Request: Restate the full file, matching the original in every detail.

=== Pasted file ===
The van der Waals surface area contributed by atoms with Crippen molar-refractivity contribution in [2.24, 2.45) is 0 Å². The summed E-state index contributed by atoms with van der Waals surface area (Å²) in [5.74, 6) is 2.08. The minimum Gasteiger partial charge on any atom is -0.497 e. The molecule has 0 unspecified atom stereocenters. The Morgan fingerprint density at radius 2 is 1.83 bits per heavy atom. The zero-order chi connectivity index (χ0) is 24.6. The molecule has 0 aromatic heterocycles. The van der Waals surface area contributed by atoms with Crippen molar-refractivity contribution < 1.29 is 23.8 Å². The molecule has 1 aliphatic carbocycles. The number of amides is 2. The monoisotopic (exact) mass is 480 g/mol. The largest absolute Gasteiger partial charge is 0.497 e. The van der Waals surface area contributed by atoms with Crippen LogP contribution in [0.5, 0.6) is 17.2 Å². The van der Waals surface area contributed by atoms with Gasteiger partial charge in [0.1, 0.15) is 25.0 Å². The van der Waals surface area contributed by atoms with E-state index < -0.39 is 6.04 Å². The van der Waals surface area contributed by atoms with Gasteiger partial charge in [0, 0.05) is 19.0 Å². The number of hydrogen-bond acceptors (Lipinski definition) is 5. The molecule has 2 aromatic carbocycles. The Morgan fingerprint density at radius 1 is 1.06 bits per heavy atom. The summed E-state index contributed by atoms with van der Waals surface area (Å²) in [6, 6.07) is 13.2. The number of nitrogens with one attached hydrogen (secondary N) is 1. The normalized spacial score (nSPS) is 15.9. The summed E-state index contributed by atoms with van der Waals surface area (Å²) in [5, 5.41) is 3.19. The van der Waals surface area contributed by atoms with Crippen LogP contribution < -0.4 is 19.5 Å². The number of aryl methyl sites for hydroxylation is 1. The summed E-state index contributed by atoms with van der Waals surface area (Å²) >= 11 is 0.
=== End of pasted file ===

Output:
The van der Waals surface area contributed by atoms with Crippen molar-refractivity contribution in [2.24, 2.45) is 0 Å². The summed E-state index contributed by atoms with van der Waals surface area (Å²) in [5.74, 6) is 2.08. The minimum Gasteiger partial charge on any atom is -0.497 e. The molecule has 0 unspecified atom stereocenters. The Morgan fingerprint density at radius 2 is 1.83 bits per heavy atom. The zero-order chi connectivity index (χ0) is 24.6. The molecule has 0 aromatic heterocycles. The van der Waals surface area contributed by atoms with Crippen molar-refractivity contribution < 1.29 is 23.8 Å². The molecule has 1 aliphatic carbocycles. The number of amides is 2. The monoisotopic (exact) mass is 480 g/mol. The largest absolute Gasteiger partial charge is 0.497 e. The van der Waals surface area contributed by atoms with Crippen LogP contribution in [0.5, 0.6) is 17.2 Å². The van der Waals surface area contributed by atoms with Gasteiger partial charge in [0.1, 0.15) is 25.0 Å². The van der Waals surface area contributed by atoms with E-state index < -0.39 is 6.04 Å². The van der Waals surface area contributed by atoms with Gasteiger partial charge in [0, 0.05) is 19.0 Å². The number of hydrogen-bond acceptors (Lipinski definition) is 5. The molecule has 2 aromatic carbocycles. The Morgan fingerprint density at radius 1 is 1.06 bits per heavy atom. The summed E-state index contributed by atoms with van der Waals surface area (Å²) in [6, 6.07) is 13.2. The number of nitrogens with one attached hydrogen (secondary N) is 1. The normalized spacial score (nSPS) is 15.9. The summed E-state index contributed by atoms with van der Waals surface area (Å²) in [5, 5.41) is 3.19. The van der Waals surface area contributed by atoms with Crippen LogP contribution < -0.4 is 19.5 Å². The number of aryl methyl sites for hydroxylation is 1. The summed E-state index contributed by atoms with van der Waals surface area (Å²) >= 11 is 0.